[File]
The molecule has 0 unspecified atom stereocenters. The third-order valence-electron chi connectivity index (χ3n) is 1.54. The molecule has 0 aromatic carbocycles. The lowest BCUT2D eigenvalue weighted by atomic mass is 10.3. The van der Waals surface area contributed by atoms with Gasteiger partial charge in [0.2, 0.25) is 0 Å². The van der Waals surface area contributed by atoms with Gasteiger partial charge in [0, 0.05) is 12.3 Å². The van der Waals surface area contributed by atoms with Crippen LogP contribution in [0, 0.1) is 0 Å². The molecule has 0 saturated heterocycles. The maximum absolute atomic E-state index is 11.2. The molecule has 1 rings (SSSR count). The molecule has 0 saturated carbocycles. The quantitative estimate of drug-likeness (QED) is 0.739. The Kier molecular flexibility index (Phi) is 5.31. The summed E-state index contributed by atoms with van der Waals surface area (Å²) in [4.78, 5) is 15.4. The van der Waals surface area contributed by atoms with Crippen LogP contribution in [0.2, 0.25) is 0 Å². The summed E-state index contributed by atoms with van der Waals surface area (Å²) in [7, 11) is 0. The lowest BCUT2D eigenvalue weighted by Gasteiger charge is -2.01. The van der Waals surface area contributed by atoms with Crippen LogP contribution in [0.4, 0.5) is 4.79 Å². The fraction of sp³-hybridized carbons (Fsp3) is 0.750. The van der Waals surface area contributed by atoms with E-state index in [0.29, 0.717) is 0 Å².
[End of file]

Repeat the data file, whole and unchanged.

The molecule has 0 unspecified atom stereocenters. The third-order valence-electron chi connectivity index (χ3n) is 1.54. The molecule has 0 aromatic carbocycles. The lowest BCUT2D eigenvalue weighted by atomic mass is 10.3. The van der Waals surface area contributed by atoms with Gasteiger partial charge in [0.2, 0.25) is 0 Å². The van der Waals surface area contributed by atoms with Gasteiger partial charge in [0, 0.05) is 12.3 Å². The van der Waals surface area contributed by atoms with Crippen LogP contribution in [0, 0.1) is 0 Å². The molecule has 0 saturated heterocycles. The maximum absolute atomic E-state index is 11.2. The molecule has 1 rings (SSSR count). The molecule has 0 saturated carbocycles. The quantitative estimate of drug-likeness (QED) is 0.739. The Kier molecular flexibility index (Phi) is 5.31. The summed E-state index contributed by atoms with van der Waals surface area (Å²) in [4.78, 5) is 15.4. The van der Waals surface area contributed by atoms with Crippen LogP contribution in [0.2, 0.25) is 0 Å². The summed E-state index contributed by atoms with van der Waals surface area (Å²) in [7, 11) is 0. The lowest BCUT2D eigenvalue weighted by Gasteiger charge is -2.01. The van der Waals surface area contributed by atoms with Crippen LogP contribution in [0.4, 0.5) is 4.79 Å². The fraction of sp³-hybridized carbons (Fsp3) is 0.750. The van der Waals surface area contributed by atoms with E-state index in [0.29, 0.717) is 0 Å².